Dogmas are an essential guide for living a Christian life within the community of the Church founded by Christ. As the Catechism explains: ‘Dogmas are lights along the path of faith; they illuminate it and make it secure. Conversely, if our life is upright, our intellect and heart will be open to welcome the light shed by the dogmas of faith’.
Dogmas are not destinations in themselves but are signposts to a much more profound reality. Our lives are complex and so our search for meaning necessarily involves basic truths as a starting point for exploration. These basic truths are dogmas. Without them, we would be rudderless and apt to veer off in any direction even into uncharted, tumultuous and ultimately meaningless waters.
In fact, science can only be in harmony with faith precisely because of dogma. Without dogma, what principles would exist for science to be in harmony with? How would we know? The atheist denial of dogma is not even scientifically valid. It is an opinion, not a scientific conclusion. Dogma does not interfere in any way with the application of the scientific method. The work of numerous Catholic scientists throughout history attests to this fact.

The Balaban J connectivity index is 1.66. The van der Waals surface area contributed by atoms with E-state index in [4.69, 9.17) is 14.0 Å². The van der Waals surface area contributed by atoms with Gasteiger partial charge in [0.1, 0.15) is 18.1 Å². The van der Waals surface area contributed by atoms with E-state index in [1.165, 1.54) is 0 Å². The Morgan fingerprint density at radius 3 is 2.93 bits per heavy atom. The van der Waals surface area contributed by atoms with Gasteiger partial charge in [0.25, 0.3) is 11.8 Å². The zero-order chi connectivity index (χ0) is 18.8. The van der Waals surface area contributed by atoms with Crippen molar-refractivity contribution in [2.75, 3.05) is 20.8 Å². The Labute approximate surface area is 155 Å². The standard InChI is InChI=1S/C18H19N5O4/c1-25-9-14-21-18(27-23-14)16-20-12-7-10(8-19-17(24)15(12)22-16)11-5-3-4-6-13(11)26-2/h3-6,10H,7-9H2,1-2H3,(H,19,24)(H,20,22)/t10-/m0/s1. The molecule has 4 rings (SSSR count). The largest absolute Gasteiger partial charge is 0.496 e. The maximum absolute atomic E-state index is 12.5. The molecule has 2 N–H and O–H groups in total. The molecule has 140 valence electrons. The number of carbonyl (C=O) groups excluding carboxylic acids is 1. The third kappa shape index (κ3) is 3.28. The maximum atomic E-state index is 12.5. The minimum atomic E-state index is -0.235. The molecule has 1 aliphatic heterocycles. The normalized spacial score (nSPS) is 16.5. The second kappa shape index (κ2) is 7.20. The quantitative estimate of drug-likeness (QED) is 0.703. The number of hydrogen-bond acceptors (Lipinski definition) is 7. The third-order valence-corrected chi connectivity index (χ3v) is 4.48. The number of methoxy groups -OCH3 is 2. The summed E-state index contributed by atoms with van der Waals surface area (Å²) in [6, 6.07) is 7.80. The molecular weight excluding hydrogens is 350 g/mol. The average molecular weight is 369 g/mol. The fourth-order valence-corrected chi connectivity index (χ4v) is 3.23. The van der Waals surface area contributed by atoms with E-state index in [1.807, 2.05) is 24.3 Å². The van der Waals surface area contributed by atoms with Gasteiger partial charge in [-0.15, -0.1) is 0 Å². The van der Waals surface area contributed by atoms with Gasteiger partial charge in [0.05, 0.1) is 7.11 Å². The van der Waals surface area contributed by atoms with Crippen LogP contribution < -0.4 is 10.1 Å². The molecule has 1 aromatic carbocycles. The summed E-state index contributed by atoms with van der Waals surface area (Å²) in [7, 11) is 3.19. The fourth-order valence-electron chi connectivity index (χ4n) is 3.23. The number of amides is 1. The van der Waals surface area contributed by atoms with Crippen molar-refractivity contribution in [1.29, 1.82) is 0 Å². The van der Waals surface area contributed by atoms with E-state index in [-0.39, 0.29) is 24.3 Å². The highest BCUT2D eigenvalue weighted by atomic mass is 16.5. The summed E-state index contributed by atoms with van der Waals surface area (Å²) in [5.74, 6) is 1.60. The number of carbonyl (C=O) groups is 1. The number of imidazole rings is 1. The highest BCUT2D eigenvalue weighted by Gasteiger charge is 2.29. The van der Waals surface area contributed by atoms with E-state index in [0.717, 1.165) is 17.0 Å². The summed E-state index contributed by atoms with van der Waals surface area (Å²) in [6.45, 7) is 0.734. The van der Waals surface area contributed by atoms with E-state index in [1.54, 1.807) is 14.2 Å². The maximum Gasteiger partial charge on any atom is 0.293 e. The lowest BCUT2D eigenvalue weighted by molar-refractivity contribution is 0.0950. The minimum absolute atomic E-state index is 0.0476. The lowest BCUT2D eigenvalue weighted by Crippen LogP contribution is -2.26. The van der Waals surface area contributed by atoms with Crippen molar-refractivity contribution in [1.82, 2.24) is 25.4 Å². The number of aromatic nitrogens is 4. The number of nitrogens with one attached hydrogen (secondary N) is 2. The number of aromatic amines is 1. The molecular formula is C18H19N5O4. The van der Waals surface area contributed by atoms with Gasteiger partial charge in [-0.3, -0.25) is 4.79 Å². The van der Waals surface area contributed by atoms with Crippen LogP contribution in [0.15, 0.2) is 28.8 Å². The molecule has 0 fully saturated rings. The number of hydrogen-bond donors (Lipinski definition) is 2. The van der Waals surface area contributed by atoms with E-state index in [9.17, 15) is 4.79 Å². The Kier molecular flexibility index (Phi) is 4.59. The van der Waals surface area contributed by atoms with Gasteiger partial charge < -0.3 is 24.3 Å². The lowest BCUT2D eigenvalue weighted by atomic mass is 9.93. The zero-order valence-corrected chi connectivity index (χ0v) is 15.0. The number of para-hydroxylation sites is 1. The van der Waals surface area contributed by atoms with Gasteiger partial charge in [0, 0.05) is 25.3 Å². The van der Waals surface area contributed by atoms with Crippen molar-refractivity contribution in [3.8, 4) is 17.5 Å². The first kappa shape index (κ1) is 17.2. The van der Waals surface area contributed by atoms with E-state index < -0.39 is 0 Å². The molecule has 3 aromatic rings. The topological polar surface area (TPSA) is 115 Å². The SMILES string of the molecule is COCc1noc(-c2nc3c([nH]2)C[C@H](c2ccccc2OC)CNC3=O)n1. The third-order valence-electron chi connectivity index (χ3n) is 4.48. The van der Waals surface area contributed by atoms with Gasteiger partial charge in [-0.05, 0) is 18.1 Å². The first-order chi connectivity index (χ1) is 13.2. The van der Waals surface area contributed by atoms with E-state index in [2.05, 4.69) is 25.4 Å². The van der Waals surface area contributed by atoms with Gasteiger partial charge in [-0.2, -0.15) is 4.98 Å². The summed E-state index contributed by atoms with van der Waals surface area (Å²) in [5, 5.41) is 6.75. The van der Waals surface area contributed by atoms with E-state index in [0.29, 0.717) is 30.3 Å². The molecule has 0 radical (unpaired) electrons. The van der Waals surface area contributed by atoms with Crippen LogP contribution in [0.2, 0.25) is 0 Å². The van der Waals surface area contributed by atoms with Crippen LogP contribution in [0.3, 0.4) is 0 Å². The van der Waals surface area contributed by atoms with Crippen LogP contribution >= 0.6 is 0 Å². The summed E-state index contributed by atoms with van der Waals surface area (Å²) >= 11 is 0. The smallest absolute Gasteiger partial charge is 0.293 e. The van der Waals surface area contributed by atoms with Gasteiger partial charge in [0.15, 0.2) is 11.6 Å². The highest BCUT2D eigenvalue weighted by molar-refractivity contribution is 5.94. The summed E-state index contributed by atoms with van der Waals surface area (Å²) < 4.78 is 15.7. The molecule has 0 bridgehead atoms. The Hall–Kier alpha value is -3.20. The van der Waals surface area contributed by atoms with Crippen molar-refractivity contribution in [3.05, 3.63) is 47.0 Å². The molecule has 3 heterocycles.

If our faith is vague, shallow or simply sentimental, then everything in the world could be claimed to be in harmony with it. In my humble opinion, this would not be a positive development for humanity. Without dogmas, we lose vital safeguards for our faith and risk losing our grasp of the reality revealed by Jesus Christ.
And so, I am not dedicated to dogma as an end in itself but rather to the larger realities proposed by the Catholic faith that are illuminated by the lights of dogma. It is by the unifying light of faith that I grow in true knowledge and learn to grapple with the great depths of reality, a joyful and magnificent reality that fills my life with meaning and purpose.